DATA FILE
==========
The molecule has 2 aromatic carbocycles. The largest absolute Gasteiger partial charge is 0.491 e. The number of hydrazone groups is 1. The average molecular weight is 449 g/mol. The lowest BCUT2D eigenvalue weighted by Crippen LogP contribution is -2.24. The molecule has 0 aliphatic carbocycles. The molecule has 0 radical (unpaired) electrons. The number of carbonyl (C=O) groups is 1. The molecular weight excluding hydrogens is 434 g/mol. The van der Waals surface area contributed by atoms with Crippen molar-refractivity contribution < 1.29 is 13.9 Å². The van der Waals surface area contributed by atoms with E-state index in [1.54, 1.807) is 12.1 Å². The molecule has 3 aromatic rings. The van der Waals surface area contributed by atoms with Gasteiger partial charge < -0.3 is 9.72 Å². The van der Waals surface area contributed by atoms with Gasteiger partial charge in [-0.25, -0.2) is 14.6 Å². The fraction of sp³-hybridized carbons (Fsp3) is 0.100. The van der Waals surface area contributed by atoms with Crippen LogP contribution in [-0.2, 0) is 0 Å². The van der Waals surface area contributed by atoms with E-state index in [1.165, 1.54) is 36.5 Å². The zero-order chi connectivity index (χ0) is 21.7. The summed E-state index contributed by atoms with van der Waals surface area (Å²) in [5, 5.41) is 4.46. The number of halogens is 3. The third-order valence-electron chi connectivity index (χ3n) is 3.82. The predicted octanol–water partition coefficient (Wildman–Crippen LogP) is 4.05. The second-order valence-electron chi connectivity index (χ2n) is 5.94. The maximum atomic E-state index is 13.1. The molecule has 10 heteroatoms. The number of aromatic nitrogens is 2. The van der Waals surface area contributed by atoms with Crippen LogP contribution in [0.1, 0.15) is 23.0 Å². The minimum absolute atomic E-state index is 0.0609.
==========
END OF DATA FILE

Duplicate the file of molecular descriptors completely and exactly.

The molecule has 2 aromatic carbocycles. The largest absolute Gasteiger partial charge is 0.491 e. The number of hydrazone groups is 1. The average molecular weight is 449 g/mol. The lowest BCUT2D eigenvalue weighted by Crippen LogP contribution is -2.24. The molecule has 0 aliphatic carbocycles. The molecule has 0 radical (unpaired) electrons. The number of carbonyl (C=O) groups is 1. The molecular weight excluding hydrogens is 434 g/mol. The van der Waals surface area contributed by atoms with Crippen molar-refractivity contribution < 1.29 is 13.9 Å². The van der Waals surface area contributed by atoms with E-state index in [1.54, 1.807) is 12.1 Å². The molecule has 3 aromatic rings. The van der Waals surface area contributed by atoms with Gasteiger partial charge < -0.3 is 9.72 Å². The van der Waals surface area contributed by atoms with Gasteiger partial charge in [-0.25, -0.2) is 14.6 Å². The fraction of sp³-hybridized carbons (Fsp3) is 0.100. The van der Waals surface area contributed by atoms with Crippen LogP contribution in [-0.2, 0) is 0 Å². The van der Waals surface area contributed by atoms with E-state index in [1.165, 1.54) is 36.5 Å². The zero-order chi connectivity index (χ0) is 21.7. The summed E-state index contributed by atoms with van der Waals surface area (Å²) in [5, 5.41) is 4.46. The number of halogens is 3. The third-order valence-electron chi connectivity index (χ3n) is 3.82. The predicted octanol–water partition coefficient (Wildman–Crippen LogP) is 4.05. The second-order valence-electron chi connectivity index (χ2n) is 5.94. The maximum atomic E-state index is 13.1. The molecule has 10 heteroatoms. The number of aromatic nitrogens is 2. The van der Waals surface area contributed by atoms with Crippen LogP contribution in [0.1, 0.15) is 23.0 Å². The minimum absolute atomic E-state index is 0.0609.